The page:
The eternal, spiritual kingdom was prophesied to be founded in the “latter” or “last days.” The physical manifestation of this kingdom or church was to appear in the mountains formerly occupied by Jacob and specifically at Zion or Jerusalem. Here we find Hebrew parallelism, where in two consecutive phrases employing different words the same declaration appears for the sake of emphasis. “Zion” and “Jerusalem” are different ways of referring to the same piece of real estate, and “law” and “word of the Lord” stand for each other in that sentence. Hence, Isaiah 2:2-3 provides for us both the when and the where of the church of prophecy.

Daniel 2:31-45 presents a bad dream that had come upon the ancient Babylonian king Nebuchadnezzar. Unlike a bad dream that you or I might have owing to what we ate or some activity in which we immersed ourselves before retiring for the night, God caused Nebuchadnezzar to have this dream, and He provided the prophet Daniel to interpret it. The summary of the dream was that during the time of the fourth Mediterranean world kingdom from the time of the Babylonians God would bring to be the kingdom or church of prophecy. Historically, that fourth kingdom was the Roman Empire, and as one opens the New Testament, he sees the Romans ruling the nations ringing the Mediterranean Sea. During this time, Jesus was born and eventually after our Lord’s ministry the kingdom or church of prophecy was established.

Daniel 2:44 says in part, “And in the days of these kings the God of heaven will set up a kingdom which shall never be destroyed… and it shall stand forever.” Once more one discovers the when of the church of prophecy.

Joel 2:28—3:2 is a remarkable passage about the establishment of the church of prophecy, which the apostle Peter quoted on the birthday of the church and applied to the church of prophecy (Acts 2:16-21). Phrases of particular importance for this study include “whoever calls on the name of the Lord shall be saved. For in Mount Zion and in Jerusalem there shall be deliverance” and “the Valley of Jehoshaphat.” Herein we notice the purpose and the where of the church of prophecy. Peter prefaced the quotation of Joel 2 by saying, “this is what was spoken by the prophet Joel: ‘And it shall come to pass in the last days, says God…” The kingdom or church of prophecy was to be established in “the last days,” and it was. Mankind has been living in the last days since the first century of Acts 2. Together, Joel 2 and Acts 2 announce the when of the church of prophecy.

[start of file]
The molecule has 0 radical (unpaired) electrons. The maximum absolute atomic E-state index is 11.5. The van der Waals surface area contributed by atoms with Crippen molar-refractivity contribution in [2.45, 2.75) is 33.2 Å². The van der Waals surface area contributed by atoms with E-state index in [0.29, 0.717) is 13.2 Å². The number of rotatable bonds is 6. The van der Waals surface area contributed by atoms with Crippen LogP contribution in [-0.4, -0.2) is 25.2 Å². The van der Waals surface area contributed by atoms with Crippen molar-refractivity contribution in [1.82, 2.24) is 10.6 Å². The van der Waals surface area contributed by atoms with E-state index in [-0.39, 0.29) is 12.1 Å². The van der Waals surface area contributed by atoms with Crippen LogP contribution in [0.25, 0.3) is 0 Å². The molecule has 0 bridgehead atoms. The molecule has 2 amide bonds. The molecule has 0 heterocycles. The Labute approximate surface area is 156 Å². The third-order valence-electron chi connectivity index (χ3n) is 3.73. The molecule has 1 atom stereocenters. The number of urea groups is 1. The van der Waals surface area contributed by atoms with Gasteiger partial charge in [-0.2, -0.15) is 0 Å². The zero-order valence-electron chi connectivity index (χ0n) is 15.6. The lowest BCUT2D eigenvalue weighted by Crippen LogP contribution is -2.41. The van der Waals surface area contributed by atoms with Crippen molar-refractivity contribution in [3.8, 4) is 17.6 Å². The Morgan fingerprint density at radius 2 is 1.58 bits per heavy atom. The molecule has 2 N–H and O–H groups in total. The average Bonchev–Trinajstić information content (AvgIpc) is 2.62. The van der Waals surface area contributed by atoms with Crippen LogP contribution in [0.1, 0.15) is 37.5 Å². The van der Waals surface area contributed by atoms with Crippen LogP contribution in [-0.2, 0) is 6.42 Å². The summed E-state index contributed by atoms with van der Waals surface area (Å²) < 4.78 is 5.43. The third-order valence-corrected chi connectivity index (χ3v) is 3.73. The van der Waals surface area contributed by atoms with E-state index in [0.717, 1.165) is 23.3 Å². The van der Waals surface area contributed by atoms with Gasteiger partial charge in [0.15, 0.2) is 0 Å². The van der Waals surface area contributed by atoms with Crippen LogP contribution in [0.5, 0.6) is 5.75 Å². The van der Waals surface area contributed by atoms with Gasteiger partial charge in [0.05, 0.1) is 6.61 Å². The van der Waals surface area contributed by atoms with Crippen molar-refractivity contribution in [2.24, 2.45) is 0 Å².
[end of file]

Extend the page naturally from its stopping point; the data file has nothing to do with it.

The apostle Peter emphasized in his recitation of Joel 2 that “whoever calls on the name of the Lord shall be saved” (Acts 2:21). The Gospel or the New Testament speaks of two varieties of salvation—salvation for the non-Christian as he or she becomes a Christian as well as salvation for the Christian in whose life sin has entered. Summarized, Jesus Christ Himself announced the way in which one can have sins forgiven and become a child of God in the Christian Age. “He who believes and is baptized will be saved…” (Mark 16:16). Since it is before Jesus Christ everyone must eventually appear (2 Corinthians 5:10), it behooves each soul to opt for how Jesus declared one can be saved, rather than opting for a manmade plan, which will miserably fail to derive eternal divine favor (Matthew 7:21-23). On the other hand, Christians can receive renewed salvation from sins by observing what Peter stated. “Repent therefore of this your wickedness, and pray God if perhaps the thought of your heart may be forgiven you” (Acts 8:22; cf. 1 John 1:9). Salvation for the non-Christian and for the Christian corresponds to the purpose of the church of prophecy.

Another Old Testament prophecy relative to the establishment of the church of prophecy is found in Daniel 7:13-14. Words of special notice and application are “a kingdoman everlasting dominion, Which shall not pass away, And His kingdom the one Which shall not be destroyed.” Unlike earthly kingdoms, this spiritual kingdom, the church of prophecy will endure “forever” (2 Samuel 7:13-14). The duration of the church of prophecy is taught here.

In conclusion, the church of prophecy was planned by God. There are hundreds of prophecies about the church of prophecy. Often, the words “kingdom” and “church” refer to the same divine institution. Therefore, Jesus Christ is the King of the kingdom, and He is the Head of the church. The church of prophecy was founded nearly 2,000 years ago in the mountains of Judea. The purpose of the church of prophecy is to save human souls. Finally, the church of prophecy will last forever.

Jesus Christ is coming back to retrieve the church of prophecy (John 14:1-3; 1 Thessalonians 4:16-17). The most crucial question that each person must ask himself or herself is, “Have I been added to the church of prophecy by Jesus Christ?” (Acts 2:47).